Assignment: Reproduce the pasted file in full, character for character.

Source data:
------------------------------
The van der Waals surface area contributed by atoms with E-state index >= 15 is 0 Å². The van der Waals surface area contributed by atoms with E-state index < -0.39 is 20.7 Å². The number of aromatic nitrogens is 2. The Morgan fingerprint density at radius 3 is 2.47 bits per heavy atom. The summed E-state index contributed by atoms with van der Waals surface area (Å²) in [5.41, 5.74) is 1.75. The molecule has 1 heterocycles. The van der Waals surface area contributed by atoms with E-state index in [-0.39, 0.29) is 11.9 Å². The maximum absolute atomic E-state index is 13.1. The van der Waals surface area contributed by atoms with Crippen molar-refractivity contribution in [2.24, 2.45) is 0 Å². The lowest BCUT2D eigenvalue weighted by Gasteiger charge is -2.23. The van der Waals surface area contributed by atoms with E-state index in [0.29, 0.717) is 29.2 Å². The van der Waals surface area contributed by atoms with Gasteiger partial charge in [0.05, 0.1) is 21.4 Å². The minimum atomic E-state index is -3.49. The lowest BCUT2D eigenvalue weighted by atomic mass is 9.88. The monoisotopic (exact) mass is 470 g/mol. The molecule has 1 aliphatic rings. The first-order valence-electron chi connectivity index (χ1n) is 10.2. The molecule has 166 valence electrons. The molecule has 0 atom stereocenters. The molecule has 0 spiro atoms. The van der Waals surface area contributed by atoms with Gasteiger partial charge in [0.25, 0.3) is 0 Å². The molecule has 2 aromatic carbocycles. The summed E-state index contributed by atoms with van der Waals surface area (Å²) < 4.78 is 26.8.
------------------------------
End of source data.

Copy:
The van der Waals surface area contributed by atoms with E-state index >= 15 is 0 Å². The van der Waals surface area contributed by atoms with E-state index < -0.39 is 20.7 Å². The number of aromatic nitrogens is 2. The Morgan fingerprint density at radius 3 is 2.47 bits per heavy atom. The summed E-state index contributed by atoms with van der Waals surface area (Å²) in [5.41, 5.74) is 1.75. The molecule has 1 heterocycles. The van der Waals surface area contributed by atoms with E-state index in [-0.39, 0.29) is 11.9 Å². The maximum absolute atomic E-state index is 13.1. The van der Waals surface area contributed by atoms with Crippen molar-refractivity contribution in [2.24, 2.45) is 0 Å². The lowest BCUT2D eigenvalue weighted by Gasteiger charge is -2.23. The van der Waals surface area contributed by atoms with E-state index in [0.29, 0.717) is 29.2 Å². The van der Waals surface area contributed by atoms with Gasteiger partial charge in [0.05, 0.1) is 21.4 Å². The minimum atomic E-state index is -3.49. The lowest BCUT2D eigenvalue weighted by atomic mass is 9.88. The monoisotopic (exact) mass is 470 g/mol. The molecule has 1 aliphatic rings. The first-order valence-electron chi connectivity index (χ1n) is 10.2. The molecule has 166 valence electrons. The molecule has 0 atom stereocenters. The molecule has 0 spiro atoms. The van der Waals surface area contributed by atoms with Gasteiger partial charge in [0.25, 0.3) is 0 Å². The molecule has 2 aromatic carbocycles. The summed E-state index contributed by atoms with van der Waals surface area (Å²) < 4.78 is 26.8.